Exercising in the Heat
Despite Covid trying to ruin our summer, we were very fortunate to have beautiful weather in the upper midwestern United States (I live in Milwaukee, Wisconsin). In fact, in late August the temperatures soared to well above 90 degrees F. On one of those days, I felt particularly energetic and set off for what ended up being a longer than usual run. I drank plenty of water, but failed to adequately replenish some key nutrients and ended up with leg cramps all night! Lesson learned. Now I supplement my water and have bananas, chocolate milk and other nutritional foods available to grab before, during and after exercising. See the link below on great foods to eat before a race.
Below are some safety tips for exercising in hot weather:
Watch the temperature. Pay attention to weather forecasts and heat alerts. Know what the temperature is expected to be for the duration of your planned outdoor activity. In running events, there are “flag” warnings that correspond to the degree of heat and humidity. For example, a yellow flag requires careful monitoring, and races are canceled in black flag conditions.
Get acclimated. If you’re used to exercising indoors or in cooler weather, take it easy at first when you exercise in the heat. It can take at least one to two weeks to adapt to the heat. As your body adapts to the heat over time, gradually increase the length and intensity of your workouts.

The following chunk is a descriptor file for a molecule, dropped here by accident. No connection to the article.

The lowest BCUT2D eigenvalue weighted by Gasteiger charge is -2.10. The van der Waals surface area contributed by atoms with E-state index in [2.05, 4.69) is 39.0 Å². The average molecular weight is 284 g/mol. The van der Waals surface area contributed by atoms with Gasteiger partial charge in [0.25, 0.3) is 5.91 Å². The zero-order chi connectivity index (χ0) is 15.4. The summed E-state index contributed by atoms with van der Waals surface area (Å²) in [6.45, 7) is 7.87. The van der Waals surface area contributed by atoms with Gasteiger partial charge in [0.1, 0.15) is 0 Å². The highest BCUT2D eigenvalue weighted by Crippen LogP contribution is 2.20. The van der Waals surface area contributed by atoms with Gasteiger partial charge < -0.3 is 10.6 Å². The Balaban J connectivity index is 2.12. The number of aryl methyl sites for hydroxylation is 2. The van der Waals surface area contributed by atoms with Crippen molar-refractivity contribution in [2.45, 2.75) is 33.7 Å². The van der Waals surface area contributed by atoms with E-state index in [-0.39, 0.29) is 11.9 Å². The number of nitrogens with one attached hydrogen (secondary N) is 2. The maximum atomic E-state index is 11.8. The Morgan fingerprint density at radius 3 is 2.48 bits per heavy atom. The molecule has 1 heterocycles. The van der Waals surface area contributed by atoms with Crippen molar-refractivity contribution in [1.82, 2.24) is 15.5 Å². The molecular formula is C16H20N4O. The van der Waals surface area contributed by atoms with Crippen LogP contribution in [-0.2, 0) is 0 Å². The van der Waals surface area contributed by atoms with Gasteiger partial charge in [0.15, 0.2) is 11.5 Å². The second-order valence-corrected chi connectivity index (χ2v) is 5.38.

Know your fitness level. If you’re unfit or new to exercise, be extra cautious when working out in the heat. Your body may have a lower tolerance to the heat. Reduce your exercise intensity and take frequent breaks.
Drink plenty of fluids. Dehydration is a key factor in heat illness. Help your body sweat and cool down by staying well-hydrated with water. Don’t wait until you’re thirsty to drink fluids. If you plan to exercise intensely, consider a sports drink instead of water. Sports drinks can replace the sodium, chloride and potassium you lose through sweating. Avoid alcoholic drinks because they can actually promote fluid loss.
Dress appropriately. Lightweight, loose-fitting clothing helps sweat evaporate and keeps you cooler. Avoid dark colors, which can absorb heat. If possible, wear a light-colored, wide-brimmed hat.
Avoid midday sun. Exercise in the morning or evening, when it’s likely to be cooler outdoors. If possible, exercise in shady areas, or do a water workout in a pool.
Wear sunscreen. A sunburn decreases your body’s ability to cool itself and increases the risk of skin cancer.
Have a backup plan. If you’re concerned about the heat or humidity, stay indoors. Work out at the gym, walk laps inside the mall or climb stairs inside an air-conditioned building.
Understand your medical risks. Certain medical conditions or medications can increase your risk of a heat-related illness. If you plan to exercise in the heat, talk to your doctor about precautions.
Great tips on what to eat before a race: